Which is better, Oil paint or Latex paint
So which is better, oil or latex? Who cares. Yes that’s right. It doesn’t matter. The reason is doesn’t matter is that oil paints are being phased out. So the argument is redundant. That being said, oil paints, otherwise known as alkyds are still available is some limited applications where nothing else would work. Those products are mostly specialized coatings used in industrial applications.
For the rest of us DIY types and contractors like us who paint people’s homes and offices. latex is a perfect and in many cases preferable modern alternative.
But before I sing the praises of latex paints, let me first deal with the truths and misconceptions surrounding oil based, alkyd paints. It’s important to clear the air because there are many people out there who only used oil paints before and still feel cheated that they’re no longer available. Oil paints are fabulous. They dry hard as nails, come in high gloss finishes if that’s the look you want and they give long-lasting protection. The irony is that the very factors that make alkyd paints ideal are also they’re undoing. Oil paints dry to a hard and brittle finish. They don’t flex in any way. So if you paint these coatings on something like a boat or the outside of your house, the surface will crack as the item expands and contracts with temperature and humidity changes. That cracking wouldn’t in itself be a problem if we were prepared to keep touching up the paint but nobody ever does it.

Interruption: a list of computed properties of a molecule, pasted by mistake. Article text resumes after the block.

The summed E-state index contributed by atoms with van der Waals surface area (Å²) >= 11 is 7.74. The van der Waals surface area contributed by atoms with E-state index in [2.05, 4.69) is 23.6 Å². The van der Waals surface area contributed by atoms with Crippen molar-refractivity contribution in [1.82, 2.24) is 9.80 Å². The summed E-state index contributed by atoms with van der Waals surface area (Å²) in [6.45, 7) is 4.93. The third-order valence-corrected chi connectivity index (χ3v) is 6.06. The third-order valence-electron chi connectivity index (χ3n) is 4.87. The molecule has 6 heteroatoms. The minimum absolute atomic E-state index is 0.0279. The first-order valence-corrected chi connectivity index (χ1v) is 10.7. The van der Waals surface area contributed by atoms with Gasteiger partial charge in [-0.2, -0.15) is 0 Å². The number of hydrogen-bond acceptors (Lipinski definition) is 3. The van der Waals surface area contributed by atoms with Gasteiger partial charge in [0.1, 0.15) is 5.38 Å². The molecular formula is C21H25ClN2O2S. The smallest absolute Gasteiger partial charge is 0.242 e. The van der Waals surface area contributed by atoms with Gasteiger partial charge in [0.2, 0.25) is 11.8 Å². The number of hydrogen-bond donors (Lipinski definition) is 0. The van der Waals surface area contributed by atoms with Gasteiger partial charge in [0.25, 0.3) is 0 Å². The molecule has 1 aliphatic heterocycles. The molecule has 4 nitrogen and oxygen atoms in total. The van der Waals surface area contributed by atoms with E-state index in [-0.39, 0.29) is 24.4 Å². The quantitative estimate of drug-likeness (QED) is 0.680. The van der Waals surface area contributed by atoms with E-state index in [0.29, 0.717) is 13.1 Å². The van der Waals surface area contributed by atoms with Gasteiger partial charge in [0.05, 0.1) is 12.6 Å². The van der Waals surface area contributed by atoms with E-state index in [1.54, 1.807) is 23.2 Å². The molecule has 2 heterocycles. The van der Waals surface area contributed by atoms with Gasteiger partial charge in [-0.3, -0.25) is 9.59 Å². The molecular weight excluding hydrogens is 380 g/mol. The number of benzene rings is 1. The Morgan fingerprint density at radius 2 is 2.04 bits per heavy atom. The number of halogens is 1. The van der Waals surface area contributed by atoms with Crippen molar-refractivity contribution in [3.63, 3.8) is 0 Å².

The only people who I can think of who would be an exception would sailors. My dad was in the navy and he said the rules were simple. “If it moves, salute it, if it doesn’t, paint it.” A humorous statement obviously but with an underlying understanding of the need to continually be painting the ship!
Why are latex paints better? They flex where alkyds don’t. Latex paint is plastic and latex never truly dries out and hardens the way other coatings do. That’s critical when you start to imagine how much your front porch expands and contracts throughout the day as the temperature changes and the sun comes up and moves across the sky. True, latex paints don’t last as long as oils, will dull down over time and will fail eventually, but they’re also a better choice for the environment.
Unlike latex paints, oil paints are poisonous. As they dry, they give off gases otherwise known as VOC’s, (volatile organic compounds). These compounds include some nasty things like, fluorine, chlorine, bromine and sulfur. Breathing this stuff even when working outside is dangerous to human health and if we’re all using the same products imagine all of those fumes accumulating in our atmosphere. On top of that problem, disposal and clean up means using even more chemicals. Say goodbye to oil paints.
Now for the exceptions and this is an area where the Canadian government has had to backtrack in recent years. One product category that many home owners are familiar with are deck stains. Water based products turn out to be a poor substitute for any stain you want to use on a horizontal surface outdoors. Water based products sit on top of the wood and eventually peel off. What’s worse is that once that happens you need to sand it all off and start all over again. Oil based products are absorbed into the wood and eventually fade away but don’t peel. So a high quality oil stain on your deck can be touched up in faded areas with a colour stain and then the whole area coated with an almost clear, UV protective coating. Some products are a one-coat option.
Of course you could simply choose to never stain your deck and then the whole argument is mute. We stain many decks and fences every year and it’s work we appreciate but if you ask me, it’s a waste of time. I built my deck out of pressure treated wood and then I let it go grey. It’s simply one less chore to do around the house. But don’t tell anyone that I said that.